Dr. Charles T. Tart on August 31st, 2009

At the unique graduate school I teach at, the Institute of Transpersonal Psychology, a number of the Core Faculty are clinicians and counselors, and we have a PhD level program in clinical psychology as part of transpersonal psychology. Recently I wrote them:

Here’s an interesting question from someone responding to my blog, a young woman graduate student/scientist who has a lot of psychic and transpersonal experiences, but often just wants them to go away so she can be “normal” and a “scientist.”  I could try a theoretical response, but how would you real clinicians answer this?  I’ll pass the answer’s on, and hopefully they will be educational to many.    —-  Charley

So how do transpersonal psychologists know what to tell someone who has come in for counseling? I have a counselor that believes my weird experiences are OK. But he doesn’t seem to know what I need to do to be OK about them. He was much better at helping me with a problem I was having as a TA dealing with an unreasonable instructor. That was something he had seen before and it was easy for him to help me do what I needed to do to deal with that problem. But when I show up crying because I’ve seen the ghost of a student who committed suicide, he doesn’t know what to tell me.

I think this is an interesting question for a lot of people, so I’ll share the responses I’ve gotten here. First,

As to what “we clinicians” might do with this young woman:  The first thing I would do is listen to what the she is saying.  She is communicating that these experiences are “weird” and from your comments she is saying that these experience somehow challenge her “scientific” self.  I would start by asking her what does she mean by “weird” and “scientific” self.  Sometimes clients have experiences that they are frightened mean that they are becoming psychotic or losing control.  Of course they ARE losing control of their ego’s ability to keep things status quo, but I wouldn’t say this at this point. This process of exploring could take several months to move through before I would in anyway begin to normalize her experience.  During this time I would listen carefully for any “benefit” she might communicate to me either consciously or unconsciously and I would reflect/explore that with her.  I would encourage her to use the “scientific” method and explore hypotheses about these experience.  At some point clients usually ask me if other people or if I have had these experiences.  This is then an opening for educating them and moving toward normalization.  If you try to make these experiences “OK” right away you de-rail an initiatory  and transformative process that is probably emerging within the client in a healthy way.  Anyway, this is a very quick and simplistic answer to an excellent question raised by this young woman.  Hope it helps.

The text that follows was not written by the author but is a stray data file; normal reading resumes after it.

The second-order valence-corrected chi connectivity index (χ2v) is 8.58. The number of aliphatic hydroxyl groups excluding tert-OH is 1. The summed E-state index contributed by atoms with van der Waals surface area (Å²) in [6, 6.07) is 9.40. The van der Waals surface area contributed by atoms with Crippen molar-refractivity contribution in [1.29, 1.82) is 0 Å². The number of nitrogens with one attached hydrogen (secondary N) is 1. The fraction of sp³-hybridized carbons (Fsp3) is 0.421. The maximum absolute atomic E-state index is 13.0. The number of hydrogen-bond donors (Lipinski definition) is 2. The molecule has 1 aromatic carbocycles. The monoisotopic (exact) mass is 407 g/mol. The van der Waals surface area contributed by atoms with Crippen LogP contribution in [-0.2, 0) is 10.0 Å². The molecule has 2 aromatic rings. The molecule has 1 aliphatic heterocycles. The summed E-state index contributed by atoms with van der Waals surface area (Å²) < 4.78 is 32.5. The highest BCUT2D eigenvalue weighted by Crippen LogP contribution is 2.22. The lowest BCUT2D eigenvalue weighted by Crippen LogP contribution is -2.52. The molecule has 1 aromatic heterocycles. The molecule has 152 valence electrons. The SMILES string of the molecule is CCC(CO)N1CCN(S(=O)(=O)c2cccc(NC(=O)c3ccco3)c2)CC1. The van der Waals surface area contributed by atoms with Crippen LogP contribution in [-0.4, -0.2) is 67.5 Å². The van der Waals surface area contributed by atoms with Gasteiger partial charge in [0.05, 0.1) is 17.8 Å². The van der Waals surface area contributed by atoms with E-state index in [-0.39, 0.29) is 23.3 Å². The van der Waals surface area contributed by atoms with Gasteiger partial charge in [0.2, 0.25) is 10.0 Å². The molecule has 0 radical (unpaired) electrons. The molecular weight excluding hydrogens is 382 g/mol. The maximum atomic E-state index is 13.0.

More later.

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9 Responses to “What is Transpersonal Counseling?”

  1. Sandy says:

    That’s really interesting. In my experience, pretty much every counselor I’ve gone to has tried to “normalize” things for me right away. That may be because the question of “Have you ever had an experience you can’t explain?” comes up pretty fast. I usually end up feeling badly that I can’t accept my experiences the way the counselors would like me too. I try to, but I can’t. What makes it worse is that I’m so good at reading people, I know what they are feeling. I can tell they want to fix things for me, and I feel like I’m letting them down.